Having seen Robby Benson’s searing indictment of big time college athletics, “One On One” at an early age, I stopped being shocked by the widespread corruption and exploitation a long time ago. For those of you without my taste in art films, however, this story from ESPN.com might shatter a a dream or two.

Ending six months of silence, former Ohio State running back Maurice Clarett has told ESPN The Magazine in this week’s edition that he “took the fall” for the school during a 2003 NCAA investigation and that he’s talking now because he wants to “clear his name” with National Football League owners and general managers.

Clarett says that while he was at Ohio State in 2002 and 2003 head coach Jim Tressel, as well as certain members of his staff and boosters, provided him with improper benefits. He says he covered up Tressel’s improprieties during the NCAA investigation and afterward, Ohio State “blackballed” him from the football program.

According to Clarett, Tressel arranged loaner cars for him and Tressel’s brother, Dick, found him lucrative landscaping jobs that he did not even have to show up for. He says members of Tressel’s staff also introduced him to boosters who’d slip him thousands of dollars, and the better he played, the more cash he’d receive. He says boosters eventually began inviting him into their homes or would meet him out in the community

“When you’d leave, [the booster] sets you straight,” Clarett told The Magazine. “They say, ‘You got any money in your pocket?’ They make sure your money’s straight.”

Clarett (above) also says he likely would have been ineligible for Ohio State’s national title season of 2002 if the football staff had not “aligned” him with an academic advisor whose goal was simply to keep him eligible. He says the academic advisor enrolled him in Independent Study courses and also put him with hand-picked teachers who would pass him whether he attended their classes or not. He says his advisor also introduced him to a tutor who prepared outlines and told him what to write for assignments.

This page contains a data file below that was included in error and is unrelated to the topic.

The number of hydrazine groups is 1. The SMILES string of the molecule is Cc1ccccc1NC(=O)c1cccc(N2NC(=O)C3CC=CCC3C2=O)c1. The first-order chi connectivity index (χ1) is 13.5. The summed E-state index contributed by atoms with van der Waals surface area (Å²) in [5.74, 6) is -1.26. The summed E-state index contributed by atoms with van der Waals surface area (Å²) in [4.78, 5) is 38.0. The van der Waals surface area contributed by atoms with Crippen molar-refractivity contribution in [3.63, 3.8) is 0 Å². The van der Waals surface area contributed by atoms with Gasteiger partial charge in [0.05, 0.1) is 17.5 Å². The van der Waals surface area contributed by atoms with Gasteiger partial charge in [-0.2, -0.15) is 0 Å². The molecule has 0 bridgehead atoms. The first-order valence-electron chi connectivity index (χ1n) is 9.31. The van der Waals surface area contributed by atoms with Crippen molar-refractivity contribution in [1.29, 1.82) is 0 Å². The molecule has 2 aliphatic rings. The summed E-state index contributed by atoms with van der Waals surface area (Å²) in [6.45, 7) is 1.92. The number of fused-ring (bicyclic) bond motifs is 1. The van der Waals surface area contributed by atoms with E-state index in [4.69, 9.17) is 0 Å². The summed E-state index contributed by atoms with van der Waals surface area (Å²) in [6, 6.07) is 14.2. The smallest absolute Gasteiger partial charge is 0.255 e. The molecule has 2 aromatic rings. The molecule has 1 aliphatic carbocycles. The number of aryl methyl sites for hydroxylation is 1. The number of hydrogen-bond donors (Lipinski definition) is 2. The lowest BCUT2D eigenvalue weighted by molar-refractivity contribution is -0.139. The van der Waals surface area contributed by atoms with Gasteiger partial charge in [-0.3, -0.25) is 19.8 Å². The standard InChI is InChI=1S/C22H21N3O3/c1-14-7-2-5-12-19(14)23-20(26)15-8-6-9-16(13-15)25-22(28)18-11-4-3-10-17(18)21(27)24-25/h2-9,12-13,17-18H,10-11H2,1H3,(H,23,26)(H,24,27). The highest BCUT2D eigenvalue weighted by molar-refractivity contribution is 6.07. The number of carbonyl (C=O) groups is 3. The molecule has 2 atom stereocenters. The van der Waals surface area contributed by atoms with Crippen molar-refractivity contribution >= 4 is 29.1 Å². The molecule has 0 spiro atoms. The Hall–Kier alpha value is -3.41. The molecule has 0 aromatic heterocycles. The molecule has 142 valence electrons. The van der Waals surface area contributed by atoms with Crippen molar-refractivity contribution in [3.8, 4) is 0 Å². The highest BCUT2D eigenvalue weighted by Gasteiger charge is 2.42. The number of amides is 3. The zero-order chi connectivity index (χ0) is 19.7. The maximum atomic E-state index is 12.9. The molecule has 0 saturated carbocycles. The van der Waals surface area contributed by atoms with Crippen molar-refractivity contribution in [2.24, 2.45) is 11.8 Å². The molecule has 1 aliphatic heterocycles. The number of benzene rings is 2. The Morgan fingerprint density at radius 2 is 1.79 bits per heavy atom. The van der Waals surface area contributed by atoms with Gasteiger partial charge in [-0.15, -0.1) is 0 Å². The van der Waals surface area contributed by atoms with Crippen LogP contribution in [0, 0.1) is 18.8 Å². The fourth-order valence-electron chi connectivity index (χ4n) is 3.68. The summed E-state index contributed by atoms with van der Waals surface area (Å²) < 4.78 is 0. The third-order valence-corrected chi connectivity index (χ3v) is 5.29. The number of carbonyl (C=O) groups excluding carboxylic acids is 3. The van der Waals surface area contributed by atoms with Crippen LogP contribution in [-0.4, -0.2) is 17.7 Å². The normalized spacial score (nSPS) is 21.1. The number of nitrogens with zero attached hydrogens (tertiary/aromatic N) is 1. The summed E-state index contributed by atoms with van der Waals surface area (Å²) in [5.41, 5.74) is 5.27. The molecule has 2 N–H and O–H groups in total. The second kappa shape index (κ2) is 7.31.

Another former Ohio State player, linebacker Marco Cooper (2000-01; Spring 2002), corroborated many of Clarett’s comments. Cooper, who was suspended from the team following two arrests for drug possession, says he also had bogus landscaping jobs, that a booster helped furnish his apartment, and that he was able to borrow cars from local Columbus dealerships in exchange for signed OSU memorabilia.

Another former Buckeyes player, current Maryland running back Sammy Maldonado, says he was placed in so many courses that did not put him on the road to graduation that only 17 of a possible 40 credits earned would transfer to his new school.

Ohio State officials have declined to comment on many of the allegations. School President Karen Holbrook, Jim Tressel and Dick Tressel refused to respond through spokespersons, while Athletic Director Andy Geiger said he would not answer questions until after the magazine story appeared, if then.

Maurice Clarett says he received improper benefits during his time at Ohio State.

“We went through a yearlong investigation of our academic programs, everything that [Clarett] has to allege,” Geiger said. “He vowed to me that he would do something to try to get us and this may be what he’s trying to do. So he’s on his own.

“We dealt with this guy [Clarett] for 18 months. I just hope you’ve checked into the background and history of who you’re dealing with.”